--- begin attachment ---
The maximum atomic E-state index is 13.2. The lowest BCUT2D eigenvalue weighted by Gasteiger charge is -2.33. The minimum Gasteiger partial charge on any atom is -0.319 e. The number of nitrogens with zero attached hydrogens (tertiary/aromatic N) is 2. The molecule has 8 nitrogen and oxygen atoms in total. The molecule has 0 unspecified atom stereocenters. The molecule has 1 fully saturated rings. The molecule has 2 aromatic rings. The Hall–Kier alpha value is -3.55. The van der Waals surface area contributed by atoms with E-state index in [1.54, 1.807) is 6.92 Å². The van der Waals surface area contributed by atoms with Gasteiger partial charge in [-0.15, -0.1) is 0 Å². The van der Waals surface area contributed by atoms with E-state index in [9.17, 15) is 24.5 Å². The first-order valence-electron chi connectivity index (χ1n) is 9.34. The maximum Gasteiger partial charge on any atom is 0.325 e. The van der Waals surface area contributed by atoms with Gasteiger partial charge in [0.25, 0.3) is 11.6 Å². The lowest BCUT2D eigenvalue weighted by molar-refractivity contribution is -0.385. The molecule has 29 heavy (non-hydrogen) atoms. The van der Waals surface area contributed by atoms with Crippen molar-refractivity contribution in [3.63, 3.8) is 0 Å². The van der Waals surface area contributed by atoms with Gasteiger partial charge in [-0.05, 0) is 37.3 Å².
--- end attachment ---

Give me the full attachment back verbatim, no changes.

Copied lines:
The maximum atomic E-state index is 13.2. The lowest BCUT2D eigenvalue weighted by Gasteiger charge is -2.33. The minimum Gasteiger partial charge on any atom is -0.319 e. The number of nitrogens with zero attached hydrogens (tertiary/aromatic N) is 2. The molecule has 8 nitrogen and oxygen atoms in total. The molecule has 0 unspecified atom stereocenters. The molecule has 1 fully saturated rings. The molecule has 2 aromatic rings. The Hall–Kier alpha value is -3.55. The van der Waals surface area contributed by atoms with E-state index in [1.54, 1.807) is 6.92 Å². The van der Waals surface area contributed by atoms with Gasteiger partial charge in [-0.15, -0.1) is 0 Å². The van der Waals surface area contributed by atoms with E-state index in [9.17, 15) is 24.5 Å². The first-order valence-electron chi connectivity index (χ1n) is 9.34. The maximum Gasteiger partial charge on any atom is 0.325 e. The van der Waals surface area contributed by atoms with Gasteiger partial charge in [0.25, 0.3) is 11.6 Å². The lowest BCUT2D eigenvalue weighted by molar-refractivity contribution is -0.385. The molecule has 29 heavy (non-hydrogen) atoms. The van der Waals surface area contributed by atoms with Crippen molar-refractivity contribution in [3.63, 3.8) is 0 Å². The van der Waals surface area contributed by atoms with Gasteiger partial charge in [-0.05, 0) is 37.3 Å².